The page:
There's a soft, cold hush that arrives with the snow. My curtains are drawn, and I can see into our tree-covered backyard where cold birds flee - magpies mostly, but occasionally doves and woodpeckers - seeking a bit of shelter beneath the snow-covered branches as they peck at the seeds and tallow in our neighbors' bird feeders. It's days like these, hushed and dampened by the snow, that I can hear the beating of their wings as they fly in and away.
Winter leaves me sleepy, quiet, and isolated. Self-isolated, anyway. I treasure the quiet. I avoid the furor of the holidays, even sneaking away with my husband and son to mountain hideaways where neither cell phones nor internet works (yes, these places do still exist, thankfully).
One recipe has lurked obsessively in my head for the last two weeks: Super Boozy Chocolate, Hazelnut, and Orange Truffles. I worked the recipe out in random thoughts as I drove to our favorite farm or sat in the winding line at the post office. Honey or unrefined cane sugar, or both? Orange zest or juice? Is a quarter cup of Frangelico and a quarter cup of Grand Marnier too much? Of course not!
I played with the recipe, wanting each truffle to smack the tongue with a not-so-subtle shot of booze. It's the holidays after all, and a time of sweetness and celebration and special treats. The truffles are delightfully gooey, with the texture of a softened Tootsie Roll candy. I use blanched hazelnuts in this recipe, for two reasons: their texture is smoother, and they also are more easily digested as they lack the papery skin surrounding most nuts that contain enzyme inhibitors which make nuts difficult to digest for some peopl.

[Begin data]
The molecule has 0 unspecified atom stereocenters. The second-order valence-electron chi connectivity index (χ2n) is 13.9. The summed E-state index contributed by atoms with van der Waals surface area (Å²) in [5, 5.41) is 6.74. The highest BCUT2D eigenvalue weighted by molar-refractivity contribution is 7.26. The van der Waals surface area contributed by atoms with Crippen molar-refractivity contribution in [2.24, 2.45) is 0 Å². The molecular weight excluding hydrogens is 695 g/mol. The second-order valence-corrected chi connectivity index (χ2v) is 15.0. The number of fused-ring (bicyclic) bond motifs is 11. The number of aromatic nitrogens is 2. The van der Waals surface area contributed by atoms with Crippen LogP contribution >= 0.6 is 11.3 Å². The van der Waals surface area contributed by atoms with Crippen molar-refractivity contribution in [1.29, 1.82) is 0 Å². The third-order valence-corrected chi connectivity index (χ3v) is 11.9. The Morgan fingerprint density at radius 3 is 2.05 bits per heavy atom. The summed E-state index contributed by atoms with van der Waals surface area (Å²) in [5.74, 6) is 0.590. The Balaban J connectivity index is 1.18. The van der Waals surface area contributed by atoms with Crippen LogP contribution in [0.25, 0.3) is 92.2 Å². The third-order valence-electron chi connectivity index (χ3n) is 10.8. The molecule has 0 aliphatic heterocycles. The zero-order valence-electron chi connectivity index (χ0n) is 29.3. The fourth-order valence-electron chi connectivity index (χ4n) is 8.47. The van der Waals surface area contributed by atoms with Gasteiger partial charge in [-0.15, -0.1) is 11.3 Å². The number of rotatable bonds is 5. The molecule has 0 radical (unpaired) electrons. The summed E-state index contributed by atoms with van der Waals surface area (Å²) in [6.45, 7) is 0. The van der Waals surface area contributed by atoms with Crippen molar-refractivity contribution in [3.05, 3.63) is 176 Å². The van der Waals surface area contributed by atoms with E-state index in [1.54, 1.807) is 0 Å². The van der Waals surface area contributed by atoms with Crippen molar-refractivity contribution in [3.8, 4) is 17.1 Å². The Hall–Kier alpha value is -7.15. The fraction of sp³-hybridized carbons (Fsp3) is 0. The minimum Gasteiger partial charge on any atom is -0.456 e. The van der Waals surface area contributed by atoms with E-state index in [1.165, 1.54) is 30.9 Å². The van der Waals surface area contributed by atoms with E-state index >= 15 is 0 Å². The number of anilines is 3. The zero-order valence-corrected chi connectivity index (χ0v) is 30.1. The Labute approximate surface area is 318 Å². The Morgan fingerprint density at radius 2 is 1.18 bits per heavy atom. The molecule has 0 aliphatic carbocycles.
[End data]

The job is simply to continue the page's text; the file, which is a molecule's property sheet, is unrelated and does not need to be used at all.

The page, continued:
It's a wonderful little truffle: not too strikingly sweet, but deliciously boozy and spiked with orange, hazelnut, and cocoa. If I were heading to holiday parties, I'd bring these, but I'm sitting in the quiet cold of my home where I'll sip tea and nibble one on my own, in solitude.
Boozy Chocolate Hazelnut and Orange Truffles
- Dump the hazelnuts and orange zest into a food processor and process until very finely ground.
- Pour sugar, honey and water into a saucepan set over medium-high heat, and bring to a boil. Allow it to bubble and foam, stirring continuously, for 6 minutes, or until all the sugar granules dissolve completely and the mixture thickens to a foamy syrup. Turn off the heat.
- Pour the still hot sugar syrup over the ground hazelnuts, close up the food processor, and process for two to three minutes. Continue processing, and pour the Frangelico, Grand Marnier and hazelnut extract into the food processor's feeder tube one tablespoon at a time or until the mixture thins and becomes slightly liquid. Dump in the cocoa powder, and continue processing a further 3 to 4 minutes until the mixture becomes completely smooth and uniform.
- Transfer the sweetened and seasoned hazelnut mixture into a bowl, cover it tightly, and refrigerate overnight, 8 to 12 hours.
- Remove the bowl from the refrigerator and scoop out 1 tablespoon of the hazelnut mixture, form into a ball and dredge it in confectioner's sugar or cocoa powder. Continue working until you've exhausted the batter. Store in an airtight container in the refrigerator for up to 2 weeks, and serve chilled.